HONG KONG (Reuters) – Tens of thousands marched in China-ruled Hong Kong yesterday in an “anti authoritarian rule” march that called for the resignation of the city’s top legal official over the recent jailing of young democracy activists.
The march, an annual fixture over the past few years on China’s October 1 National Day, comes at
a time of nascent disillusionment with Hong Kong’s once vaunted judiciary.
“Without democracy, how can we have the rule of law?” the crowds yelled as they marched through sporadic downpours, from a muddy pitch to the city’s harbourfront government headquarters.
Organisers estimated about 40,000 people joined the march.
Many protesters, some clad in black, expressed dismay with Hong Kong’s Secretary of Justice, Rimsky Yuen, who had overruled several other senior public prosecutors to seek jail terms for three prominent democrats: Joshua Wong, Nathan Law and Alex Chow.
“We believe he (Yuen) has been the key orchestrator in destroying Hong Kong’s justice,” said Avery Ng, one of the organisers of the rally that drew a coalition of some 50 civil and political groups.
Around one hundred Hong Kong activists are now facing possible jail terms for various acts of mostly democratic advocacy including the “Umbrella Revolution” in late 2014 that saw tens of thousands of people block major roads for 79 days in a push for universal suffrage.
While the October 1 march is a regular annual fixture, this was the first time the rule of law has been scrutinised like this, with the judiciary – a legacy of the British Common Law system – long considered one of the best in Asia and a cornerstone of Hong Kong’s economic success.
“It’s like mainland (Chinese) laws have intruded into Hong Kong,” said Alex Ha, a teacher of classical guitar, who was walking alone in the crowd.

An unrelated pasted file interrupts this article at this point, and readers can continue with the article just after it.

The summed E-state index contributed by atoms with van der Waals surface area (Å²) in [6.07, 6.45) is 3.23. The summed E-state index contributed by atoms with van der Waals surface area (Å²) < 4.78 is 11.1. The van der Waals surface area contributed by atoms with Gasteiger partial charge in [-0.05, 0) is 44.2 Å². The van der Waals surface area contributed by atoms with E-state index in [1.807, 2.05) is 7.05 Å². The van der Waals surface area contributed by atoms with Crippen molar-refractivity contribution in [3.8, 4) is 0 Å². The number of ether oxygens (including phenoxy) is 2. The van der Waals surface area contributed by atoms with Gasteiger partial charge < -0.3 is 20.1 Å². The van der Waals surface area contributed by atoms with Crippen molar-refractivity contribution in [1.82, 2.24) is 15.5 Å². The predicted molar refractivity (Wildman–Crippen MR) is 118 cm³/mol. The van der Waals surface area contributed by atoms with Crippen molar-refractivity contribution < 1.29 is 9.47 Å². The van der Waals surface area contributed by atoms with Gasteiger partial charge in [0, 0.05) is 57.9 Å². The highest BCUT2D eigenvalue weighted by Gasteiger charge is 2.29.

The World Economic Forum’s Global Competitiveness Index last week downgraded Hong Kong’s judicial independence ranking by five spots to number 13 in the world.
In response, however, Mr Yuen stressed at the time that Hong Kong’s judiciary remained strong and independent.
“We cannot rely on subjective perceptions, we have to look at the facts,” he told reporters.
Hong Kong, a former British colony, returned to Chinese rule in 1997 with the promise that Beijing would grant the city a high degree of autonomy and an independent judiciary under a so-called “one country, two systems” arrangement.
But over two decades of Chinese rule, differences have deepened between Communist Party leaders in Beijing and a younger generation of democracy advocates, some of whom are now calling for the financial hub to eventually split from China.
Hong Kong’s Chief Executive, Carrie Lam spoke of a need for unity during a speech to assembled dignitaries at a National Day reception to mark the 68th anniversary of the founding of the People’s Republic of China by the Communists.
“As long as we capitalise on our strengths, stay focused, seize the opportunities before us and stand united, I am sure that Hong Kong can reach even greater heights,” she said.